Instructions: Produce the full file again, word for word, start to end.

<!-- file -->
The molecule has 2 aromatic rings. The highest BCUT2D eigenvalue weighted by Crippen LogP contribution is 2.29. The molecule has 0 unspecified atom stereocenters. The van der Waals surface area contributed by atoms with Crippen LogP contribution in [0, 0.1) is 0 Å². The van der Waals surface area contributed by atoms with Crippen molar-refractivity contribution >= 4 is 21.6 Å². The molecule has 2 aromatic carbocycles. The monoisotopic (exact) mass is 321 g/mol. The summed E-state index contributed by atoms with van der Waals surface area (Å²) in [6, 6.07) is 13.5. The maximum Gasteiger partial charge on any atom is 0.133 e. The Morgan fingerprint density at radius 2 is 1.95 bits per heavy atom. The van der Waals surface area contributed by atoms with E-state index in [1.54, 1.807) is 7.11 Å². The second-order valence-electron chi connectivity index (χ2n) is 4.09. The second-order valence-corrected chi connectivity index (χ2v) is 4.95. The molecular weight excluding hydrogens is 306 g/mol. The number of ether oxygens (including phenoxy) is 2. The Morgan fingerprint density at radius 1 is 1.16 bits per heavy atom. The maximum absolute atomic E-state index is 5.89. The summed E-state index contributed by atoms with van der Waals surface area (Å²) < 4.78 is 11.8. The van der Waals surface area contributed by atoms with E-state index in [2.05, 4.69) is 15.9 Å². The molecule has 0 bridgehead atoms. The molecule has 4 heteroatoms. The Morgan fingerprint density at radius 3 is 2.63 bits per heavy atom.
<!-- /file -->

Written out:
The molecule has 2 aromatic rings. The highest BCUT2D eigenvalue weighted by Crippen LogP contribution is 2.29. The molecule has 0 unspecified atom stereocenters. The van der Waals surface area contributed by atoms with Crippen LogP contribution in [0, 0.1) is 0 Å². The van der Waals surface area contributed by atoms with Crippen molar-refractivity contribution >= 4 is 21.6 Å². The molecule has 2 aromatic carbocycles. The monoisotopic (exact) mass is 321 g/mol. The summed E-state index contributed by atoms with van der Waals surface area (Å²) in [6, 6.07) is 13.5. The maximum Gasteiger partial charge on any atom is 0.133 e. The Morgan fingerprint density at radius 2 is 1.95 bits per heavy atom. The van der Waals surface area contributed by atoms with E-state index in [1.54, 1.807) is 7.11 Å². The second-order valence-electron chi connectivity index (χ2n) is 4.09. The second-order valence-corrected chi connectivity index (χ2v) is 4.95. The molecular weight excluding hydrogens is 306 g/mol. The number of ether oxygens (including phenoxy) is 2. The Morgan fingerprint density at radius 1 is 1.16 bits per heavy atom. The maximum absolute atomic E-state index is 5.89. The summed E-state index contributed by atoms with van der Waals surface area (Å²) < 4.78 is 11.8. The van der Waals surface area contributed by atoms with E-state index in [2.05, 4.69) is 15.9 Å². The molecule has 0 bridgehead atoms. The molecule has 4 heteroatoms. The Morgan fingerprint density at radius 3 is 2.63 bits per heavy atom.